2) Getting advice from struggling writers is not recommended, and on this I disagree. New writers may be unpublished, but provided they have a basic background in understanding the publishing industry and have attended workshops/conferences, then they can be an asset to a group because they are readers--particularly if they are readers of your genre and are now taking time to study it. Furthermore, readers who aren't writers ultimately respond to your work. Thus, it is up to you as a writer to learn the craft of writing and all the techniques that go into delivering your particular style. It is not up to the members of your writing group. And as Ms. Friedman's article states, it is up to you as a writer to address specific questions about your manuscript during the critiquing process that help address problems. Then, after hearing suggestions, it is up to you to decide how to make any modifications yourself. 

If you take a suggestion and it doesn't work, then it is also up to you to recognize that mistake after you step back and look at your manuscript with fresh eyes. It is also up to you to maintain your own voice as you incorporate suggestions from others. I don't really believe a writer can blame their critique group for poor revisions, if they find themselves with a manuscript they don't recognize or want to lay claim to. Writers are the captains of their own ship. (And since I'm sailor, I can say this is true - cliche and all).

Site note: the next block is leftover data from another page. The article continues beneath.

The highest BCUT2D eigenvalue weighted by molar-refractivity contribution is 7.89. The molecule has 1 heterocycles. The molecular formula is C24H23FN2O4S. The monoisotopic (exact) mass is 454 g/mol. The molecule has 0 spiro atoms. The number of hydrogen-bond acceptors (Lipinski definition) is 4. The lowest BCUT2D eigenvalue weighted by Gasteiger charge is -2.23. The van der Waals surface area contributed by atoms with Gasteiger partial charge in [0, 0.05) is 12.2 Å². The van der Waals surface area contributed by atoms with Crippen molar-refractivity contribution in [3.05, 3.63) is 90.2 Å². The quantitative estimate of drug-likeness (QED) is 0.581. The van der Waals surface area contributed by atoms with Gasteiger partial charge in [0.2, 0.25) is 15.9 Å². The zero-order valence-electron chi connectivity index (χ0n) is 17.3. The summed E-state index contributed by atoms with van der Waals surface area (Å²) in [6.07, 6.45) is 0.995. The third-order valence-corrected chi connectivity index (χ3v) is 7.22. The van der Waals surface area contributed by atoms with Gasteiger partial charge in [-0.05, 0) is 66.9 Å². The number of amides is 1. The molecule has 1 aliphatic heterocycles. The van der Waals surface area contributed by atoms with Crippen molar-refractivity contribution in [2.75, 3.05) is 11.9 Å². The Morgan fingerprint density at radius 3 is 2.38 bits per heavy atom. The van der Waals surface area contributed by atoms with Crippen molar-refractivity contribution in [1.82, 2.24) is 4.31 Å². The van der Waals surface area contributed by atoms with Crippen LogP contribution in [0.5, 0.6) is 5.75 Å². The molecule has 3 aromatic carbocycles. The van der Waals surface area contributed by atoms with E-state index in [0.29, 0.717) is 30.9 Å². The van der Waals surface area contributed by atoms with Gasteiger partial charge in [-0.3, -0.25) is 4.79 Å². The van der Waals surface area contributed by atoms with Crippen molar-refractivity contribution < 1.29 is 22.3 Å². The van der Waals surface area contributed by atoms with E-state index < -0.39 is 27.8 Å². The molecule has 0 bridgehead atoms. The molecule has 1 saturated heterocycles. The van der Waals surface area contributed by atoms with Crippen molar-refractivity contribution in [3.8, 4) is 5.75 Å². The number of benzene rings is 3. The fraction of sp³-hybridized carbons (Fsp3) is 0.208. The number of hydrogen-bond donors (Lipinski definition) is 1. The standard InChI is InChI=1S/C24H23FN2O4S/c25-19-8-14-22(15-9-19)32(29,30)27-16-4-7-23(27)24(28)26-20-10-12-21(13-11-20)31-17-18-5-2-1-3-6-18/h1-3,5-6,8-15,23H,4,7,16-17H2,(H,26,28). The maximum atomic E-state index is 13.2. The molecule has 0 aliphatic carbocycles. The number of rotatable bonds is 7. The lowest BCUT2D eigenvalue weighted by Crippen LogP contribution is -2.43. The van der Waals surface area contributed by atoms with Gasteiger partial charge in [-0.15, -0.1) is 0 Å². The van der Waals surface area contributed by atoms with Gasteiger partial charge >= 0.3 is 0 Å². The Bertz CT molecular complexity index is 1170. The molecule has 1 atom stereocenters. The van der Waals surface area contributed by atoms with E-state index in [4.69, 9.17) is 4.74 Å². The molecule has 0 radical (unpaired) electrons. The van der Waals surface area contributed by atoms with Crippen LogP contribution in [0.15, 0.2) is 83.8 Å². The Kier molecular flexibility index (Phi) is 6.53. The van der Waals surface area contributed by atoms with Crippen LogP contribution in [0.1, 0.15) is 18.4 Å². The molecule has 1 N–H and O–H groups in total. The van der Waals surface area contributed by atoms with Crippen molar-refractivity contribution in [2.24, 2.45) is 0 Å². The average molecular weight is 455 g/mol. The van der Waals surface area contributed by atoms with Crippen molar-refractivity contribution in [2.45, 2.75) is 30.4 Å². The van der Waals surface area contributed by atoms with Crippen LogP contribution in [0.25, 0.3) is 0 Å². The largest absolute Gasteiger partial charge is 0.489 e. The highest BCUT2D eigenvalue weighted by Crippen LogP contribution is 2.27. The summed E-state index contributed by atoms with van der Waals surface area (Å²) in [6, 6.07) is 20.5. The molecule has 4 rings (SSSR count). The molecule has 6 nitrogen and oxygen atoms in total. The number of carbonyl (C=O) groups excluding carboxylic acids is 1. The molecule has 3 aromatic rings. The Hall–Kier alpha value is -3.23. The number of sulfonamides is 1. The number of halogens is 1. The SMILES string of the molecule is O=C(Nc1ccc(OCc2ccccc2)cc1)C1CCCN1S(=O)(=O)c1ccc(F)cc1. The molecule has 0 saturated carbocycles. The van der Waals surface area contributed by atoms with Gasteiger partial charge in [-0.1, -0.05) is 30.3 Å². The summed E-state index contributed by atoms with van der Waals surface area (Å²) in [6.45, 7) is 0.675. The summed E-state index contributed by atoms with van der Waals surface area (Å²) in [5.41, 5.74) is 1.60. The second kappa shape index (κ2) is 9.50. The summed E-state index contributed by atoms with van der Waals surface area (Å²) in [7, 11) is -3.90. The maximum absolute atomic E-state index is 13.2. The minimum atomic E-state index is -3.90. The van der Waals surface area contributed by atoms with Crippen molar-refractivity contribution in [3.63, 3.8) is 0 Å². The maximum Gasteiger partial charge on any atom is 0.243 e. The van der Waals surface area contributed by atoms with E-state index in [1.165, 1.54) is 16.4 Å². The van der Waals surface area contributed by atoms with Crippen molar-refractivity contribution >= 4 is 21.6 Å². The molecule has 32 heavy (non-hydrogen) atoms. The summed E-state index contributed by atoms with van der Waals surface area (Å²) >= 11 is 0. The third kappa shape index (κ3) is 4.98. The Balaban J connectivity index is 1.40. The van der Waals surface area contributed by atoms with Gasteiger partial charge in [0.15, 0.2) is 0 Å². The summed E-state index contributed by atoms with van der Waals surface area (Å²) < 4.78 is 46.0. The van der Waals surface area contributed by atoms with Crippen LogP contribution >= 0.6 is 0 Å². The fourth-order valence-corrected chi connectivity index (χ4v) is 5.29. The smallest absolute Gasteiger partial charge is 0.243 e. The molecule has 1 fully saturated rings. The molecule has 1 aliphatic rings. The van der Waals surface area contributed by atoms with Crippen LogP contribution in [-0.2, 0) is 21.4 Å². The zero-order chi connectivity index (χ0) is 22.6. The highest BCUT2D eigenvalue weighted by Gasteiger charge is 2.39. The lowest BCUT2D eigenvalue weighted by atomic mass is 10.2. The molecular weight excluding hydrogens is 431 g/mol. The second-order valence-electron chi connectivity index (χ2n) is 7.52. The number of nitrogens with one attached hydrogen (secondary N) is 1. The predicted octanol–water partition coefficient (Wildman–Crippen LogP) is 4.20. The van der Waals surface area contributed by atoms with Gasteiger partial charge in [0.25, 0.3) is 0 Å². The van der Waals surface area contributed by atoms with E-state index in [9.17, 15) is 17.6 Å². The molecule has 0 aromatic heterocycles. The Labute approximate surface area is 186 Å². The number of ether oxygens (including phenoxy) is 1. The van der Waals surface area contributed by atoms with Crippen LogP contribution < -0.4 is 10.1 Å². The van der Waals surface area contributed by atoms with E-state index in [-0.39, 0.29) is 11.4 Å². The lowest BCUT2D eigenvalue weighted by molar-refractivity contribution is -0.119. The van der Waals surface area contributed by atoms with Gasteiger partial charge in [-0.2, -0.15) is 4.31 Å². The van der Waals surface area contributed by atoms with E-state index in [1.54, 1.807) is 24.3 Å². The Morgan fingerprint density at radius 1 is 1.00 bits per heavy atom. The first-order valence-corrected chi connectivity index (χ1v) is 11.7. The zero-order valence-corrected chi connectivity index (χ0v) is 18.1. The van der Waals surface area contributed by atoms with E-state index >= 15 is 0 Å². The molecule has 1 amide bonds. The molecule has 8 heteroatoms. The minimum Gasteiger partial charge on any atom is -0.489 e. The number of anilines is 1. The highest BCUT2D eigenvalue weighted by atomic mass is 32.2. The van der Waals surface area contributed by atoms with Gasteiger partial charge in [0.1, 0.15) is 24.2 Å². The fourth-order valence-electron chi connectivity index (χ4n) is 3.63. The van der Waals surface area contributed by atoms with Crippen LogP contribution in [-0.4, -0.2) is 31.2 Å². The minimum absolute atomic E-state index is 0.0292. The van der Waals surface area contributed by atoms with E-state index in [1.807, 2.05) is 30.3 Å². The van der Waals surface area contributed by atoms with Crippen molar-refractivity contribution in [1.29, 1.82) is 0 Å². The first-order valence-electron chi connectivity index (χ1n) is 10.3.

As a writer who has been in different writing groups over the years, I believe the feedback I got from those that wanted to give it was useful and helped me achieve the successes I had. Whether I incorporated every suggestion wasn't important, because suggestions -- good and bad -- allowed me to see my work through another reader's eyes. 

Thus, while I wouldn't recommend welcoming every person into your group that walks off the street, I wouldn't steer clear of a writer simply because they are unpublished, particularly if they read your genre.

3. Failure to recognize failure with the big-picture of a story because critique groups only see one slice at a time. While this may be true, it doesn't mean the plot holes can't be fixed. Again, honing down the plot is a job that needs to be worked out by the writer in whatever way they see fit to do it. But this doesn't mean that a well-crafted scene can't be celebrated within a critique group meeting. Reading great writing is what keeps us all striving to create more.

All in all, if you find a critique group that works for you, you need to love and nurture it like a pet. Writing is a hard, frustrating, and lonesome process that is met mostly with failure until things start working, so be sure to let your fellow writers know what you love about them, their stories, and their characters all the time. 

Give good feedback right alongside with difficult feedback, otherwise, you'll just push them away.  After all, we are not working for PIXAR and getting a paycheck to help massage the hard days when we are told everything we have created sucks, unlike the employees in Creativity, Inc. I suspect there is a big difference in the emotional journey between a Pixar artist and writers who work on their own, so be sure to take care of yourself and your fellows, no matter where you are at.

Be patient. 

Be kind. 

Be persistent.

Be professional.

Eat Chocolate. And fill the page.